Freestyle or Park Scooters have really taken off in the last couple of years, as more and more people use them not only to attempt the latest tricks in the park or on ramps, but also for the commute to school, work or quick trips to the local stores.
In the main, but not exclusively, freestyle scooters are used by youths, and often purchased or funded by parents and/or family to some degree. So we have written a brief guide to help ensure you buy a freestyle park scooter that will last for the longest period of time, but also and importantly satisfy the needs of the end user!
How much to spend
With freestyle scooters, the mantra ‘you get what you pay for’ holds very true. Scooters can be purchased from £30 to £300+, the most expensive being for professional and expert use. It is a false economy to go for the cheapest option I am afraid; once the scooter is purchased, it will be used. A LOT! This means it will put a fair few miles in, be thrown around and dropped a fair amount, and subject to a lot of (ab)use, whilst being loved.When buying a freestyle scooter make sure to consider the following, and tick as many of these boxes as you can with your budget:
The scooter needs to be serviceable, there needs to be easy availability of spare parts and upgrades as items wear out, such as bearings and wheels. All the more expensive scooters can share parts and spares, making servicing easier, giving you more value for money
The scooter needs to be durable. Take a look at other people’s scooters to see how certain brands fair. Scratches are fine, but do the wheels wear out, are the bearings dying quickly, is the brake rattling, and does the headset constantly come loose? Yes to any of this indicates the scooter will not last, especially if spares are hard to find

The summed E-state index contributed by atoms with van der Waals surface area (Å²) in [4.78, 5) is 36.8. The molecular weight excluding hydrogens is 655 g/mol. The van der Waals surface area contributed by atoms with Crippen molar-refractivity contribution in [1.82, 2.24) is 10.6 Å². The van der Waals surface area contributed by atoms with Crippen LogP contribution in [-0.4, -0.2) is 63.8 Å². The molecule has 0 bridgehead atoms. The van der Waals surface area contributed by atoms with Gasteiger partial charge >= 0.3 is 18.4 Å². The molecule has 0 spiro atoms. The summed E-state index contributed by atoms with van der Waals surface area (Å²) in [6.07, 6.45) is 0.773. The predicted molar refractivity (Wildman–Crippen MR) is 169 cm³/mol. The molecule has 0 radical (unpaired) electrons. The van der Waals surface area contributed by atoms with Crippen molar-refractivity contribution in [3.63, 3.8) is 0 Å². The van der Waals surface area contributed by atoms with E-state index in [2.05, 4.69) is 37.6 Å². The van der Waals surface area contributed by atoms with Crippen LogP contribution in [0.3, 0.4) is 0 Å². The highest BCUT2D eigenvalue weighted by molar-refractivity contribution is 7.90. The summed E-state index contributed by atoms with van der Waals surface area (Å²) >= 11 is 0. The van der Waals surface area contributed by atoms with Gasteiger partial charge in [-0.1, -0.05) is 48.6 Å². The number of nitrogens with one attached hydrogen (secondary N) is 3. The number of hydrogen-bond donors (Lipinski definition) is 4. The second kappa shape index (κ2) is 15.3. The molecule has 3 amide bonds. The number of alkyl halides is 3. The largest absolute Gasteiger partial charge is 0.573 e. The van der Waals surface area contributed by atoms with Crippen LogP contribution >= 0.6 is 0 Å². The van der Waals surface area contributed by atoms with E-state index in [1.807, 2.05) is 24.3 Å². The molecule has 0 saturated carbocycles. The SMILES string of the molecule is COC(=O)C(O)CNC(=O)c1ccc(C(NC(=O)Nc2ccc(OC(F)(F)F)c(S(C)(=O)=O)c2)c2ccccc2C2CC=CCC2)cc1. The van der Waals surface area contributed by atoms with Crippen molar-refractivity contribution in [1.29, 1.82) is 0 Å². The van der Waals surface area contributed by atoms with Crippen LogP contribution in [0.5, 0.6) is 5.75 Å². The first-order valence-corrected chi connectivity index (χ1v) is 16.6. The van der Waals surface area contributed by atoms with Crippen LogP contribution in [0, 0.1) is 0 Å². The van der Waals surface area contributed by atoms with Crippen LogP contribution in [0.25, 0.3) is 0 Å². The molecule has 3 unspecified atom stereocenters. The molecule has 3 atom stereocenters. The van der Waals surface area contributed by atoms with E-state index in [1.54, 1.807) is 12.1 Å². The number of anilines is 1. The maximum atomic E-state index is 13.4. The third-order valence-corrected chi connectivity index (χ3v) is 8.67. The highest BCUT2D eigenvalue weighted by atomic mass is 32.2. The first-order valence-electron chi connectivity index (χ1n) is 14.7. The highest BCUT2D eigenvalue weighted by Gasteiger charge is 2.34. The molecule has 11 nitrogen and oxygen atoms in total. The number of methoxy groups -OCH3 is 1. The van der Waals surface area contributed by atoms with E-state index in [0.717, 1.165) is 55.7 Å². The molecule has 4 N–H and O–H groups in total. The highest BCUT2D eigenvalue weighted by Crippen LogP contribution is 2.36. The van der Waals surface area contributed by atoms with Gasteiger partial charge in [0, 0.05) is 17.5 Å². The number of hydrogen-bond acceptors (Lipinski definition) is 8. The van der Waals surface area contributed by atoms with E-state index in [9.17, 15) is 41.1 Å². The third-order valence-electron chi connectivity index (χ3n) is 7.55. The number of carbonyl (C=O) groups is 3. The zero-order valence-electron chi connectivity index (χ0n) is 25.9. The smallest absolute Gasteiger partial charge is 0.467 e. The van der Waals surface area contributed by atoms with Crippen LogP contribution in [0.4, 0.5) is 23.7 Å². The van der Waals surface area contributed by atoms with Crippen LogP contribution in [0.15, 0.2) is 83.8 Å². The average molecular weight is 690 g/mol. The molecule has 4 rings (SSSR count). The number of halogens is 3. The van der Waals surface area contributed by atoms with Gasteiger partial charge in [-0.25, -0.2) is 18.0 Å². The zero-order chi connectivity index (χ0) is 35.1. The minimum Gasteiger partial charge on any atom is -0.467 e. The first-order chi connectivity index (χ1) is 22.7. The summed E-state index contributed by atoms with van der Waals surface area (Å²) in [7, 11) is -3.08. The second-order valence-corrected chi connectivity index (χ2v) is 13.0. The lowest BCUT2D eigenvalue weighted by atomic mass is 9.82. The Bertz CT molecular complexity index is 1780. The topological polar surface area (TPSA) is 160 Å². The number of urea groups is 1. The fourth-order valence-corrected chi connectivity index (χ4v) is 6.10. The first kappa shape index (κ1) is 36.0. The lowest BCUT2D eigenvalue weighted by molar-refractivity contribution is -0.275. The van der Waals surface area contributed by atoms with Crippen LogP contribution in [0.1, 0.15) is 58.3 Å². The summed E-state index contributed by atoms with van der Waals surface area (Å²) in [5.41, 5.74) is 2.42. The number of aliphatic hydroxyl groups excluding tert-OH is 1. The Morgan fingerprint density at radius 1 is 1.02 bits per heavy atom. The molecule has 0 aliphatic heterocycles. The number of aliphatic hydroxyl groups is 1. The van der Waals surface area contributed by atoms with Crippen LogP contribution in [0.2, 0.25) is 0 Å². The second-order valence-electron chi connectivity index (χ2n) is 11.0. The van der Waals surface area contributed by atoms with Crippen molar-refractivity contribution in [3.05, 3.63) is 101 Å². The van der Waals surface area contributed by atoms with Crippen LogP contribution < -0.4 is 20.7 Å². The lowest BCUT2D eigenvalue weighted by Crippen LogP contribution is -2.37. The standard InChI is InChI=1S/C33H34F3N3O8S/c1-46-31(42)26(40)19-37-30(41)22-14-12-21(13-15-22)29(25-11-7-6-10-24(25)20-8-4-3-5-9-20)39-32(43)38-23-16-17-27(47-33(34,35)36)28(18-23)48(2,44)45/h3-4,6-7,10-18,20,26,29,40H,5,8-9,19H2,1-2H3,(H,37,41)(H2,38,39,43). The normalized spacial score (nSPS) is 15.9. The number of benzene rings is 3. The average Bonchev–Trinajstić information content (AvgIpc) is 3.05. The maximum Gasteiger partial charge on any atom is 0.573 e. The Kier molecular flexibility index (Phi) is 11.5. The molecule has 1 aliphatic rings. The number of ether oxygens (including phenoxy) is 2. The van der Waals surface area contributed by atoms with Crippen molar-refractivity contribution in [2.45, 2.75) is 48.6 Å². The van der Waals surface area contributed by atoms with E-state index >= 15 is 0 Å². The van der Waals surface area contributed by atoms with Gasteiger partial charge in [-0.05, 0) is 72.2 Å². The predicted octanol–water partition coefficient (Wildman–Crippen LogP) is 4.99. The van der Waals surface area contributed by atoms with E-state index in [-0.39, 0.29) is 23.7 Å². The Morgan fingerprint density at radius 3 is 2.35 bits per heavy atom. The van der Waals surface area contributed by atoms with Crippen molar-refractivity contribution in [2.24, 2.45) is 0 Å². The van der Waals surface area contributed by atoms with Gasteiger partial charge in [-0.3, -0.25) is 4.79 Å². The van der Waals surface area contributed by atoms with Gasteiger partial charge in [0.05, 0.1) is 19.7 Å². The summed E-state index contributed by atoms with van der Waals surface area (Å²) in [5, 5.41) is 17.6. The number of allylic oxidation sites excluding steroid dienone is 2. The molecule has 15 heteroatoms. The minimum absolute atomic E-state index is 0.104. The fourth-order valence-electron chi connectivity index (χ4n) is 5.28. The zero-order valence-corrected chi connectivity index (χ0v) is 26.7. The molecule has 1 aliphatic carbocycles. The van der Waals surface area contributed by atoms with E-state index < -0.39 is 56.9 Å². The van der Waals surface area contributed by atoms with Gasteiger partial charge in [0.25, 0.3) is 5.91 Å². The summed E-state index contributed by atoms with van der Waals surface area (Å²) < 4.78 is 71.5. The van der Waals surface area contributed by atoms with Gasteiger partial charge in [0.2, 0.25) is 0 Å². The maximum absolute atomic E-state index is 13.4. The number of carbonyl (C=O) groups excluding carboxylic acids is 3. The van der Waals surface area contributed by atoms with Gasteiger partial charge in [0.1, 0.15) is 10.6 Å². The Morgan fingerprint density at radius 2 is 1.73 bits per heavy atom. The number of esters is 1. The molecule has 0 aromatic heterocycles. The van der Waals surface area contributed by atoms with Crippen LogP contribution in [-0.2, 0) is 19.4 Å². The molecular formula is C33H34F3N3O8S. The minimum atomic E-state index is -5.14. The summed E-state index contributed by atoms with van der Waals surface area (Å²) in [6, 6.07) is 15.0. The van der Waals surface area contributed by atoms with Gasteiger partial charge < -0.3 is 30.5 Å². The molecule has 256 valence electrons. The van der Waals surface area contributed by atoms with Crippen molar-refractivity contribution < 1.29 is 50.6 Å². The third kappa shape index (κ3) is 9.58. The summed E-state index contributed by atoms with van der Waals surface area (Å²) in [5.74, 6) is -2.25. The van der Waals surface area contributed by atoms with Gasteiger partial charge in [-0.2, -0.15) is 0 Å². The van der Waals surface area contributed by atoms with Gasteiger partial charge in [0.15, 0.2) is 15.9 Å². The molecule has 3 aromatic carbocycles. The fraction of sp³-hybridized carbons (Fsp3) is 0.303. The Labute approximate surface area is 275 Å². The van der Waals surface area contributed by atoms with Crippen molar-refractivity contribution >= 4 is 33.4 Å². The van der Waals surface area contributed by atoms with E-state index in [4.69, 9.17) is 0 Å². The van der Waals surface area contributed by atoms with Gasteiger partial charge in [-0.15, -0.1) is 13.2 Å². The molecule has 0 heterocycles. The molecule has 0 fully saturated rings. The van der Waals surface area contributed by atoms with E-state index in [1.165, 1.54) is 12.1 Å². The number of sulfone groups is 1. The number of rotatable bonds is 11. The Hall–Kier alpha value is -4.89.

The scooter needs to be light. Not as light as a feather, but ultimately freestyle scooters are designed to do tricks, so there has to be a balance of light weight and strength, as lighter scooters are easier to move around when learning to do all those wonderful stunts! It also makes it easy to be carried. Don’t be fooled by folding mechanisms, these might make it easier to carry, but a folding mechanism creates a weakness that over time can fail!
And most importantly, THE SCOOTER NEEDS TO BE SAFE. Failure of wheels or bearings, the headset (steering) components or the rear brake can lead to serious injury! That is why we always say to look at the headset, wheels and brake first, and why we identify what is on each of the scooters we sell to make your choice safely.
So we consider all of the above when selecting the freestyle scooters we stock, and the first thing ask is about spare parts, and then make sure to keep a stock of them! All of this allows you to buy a freestyle scooter knowing it will last longer than Christmas day, and that when things do get knocked or worn, spares are available.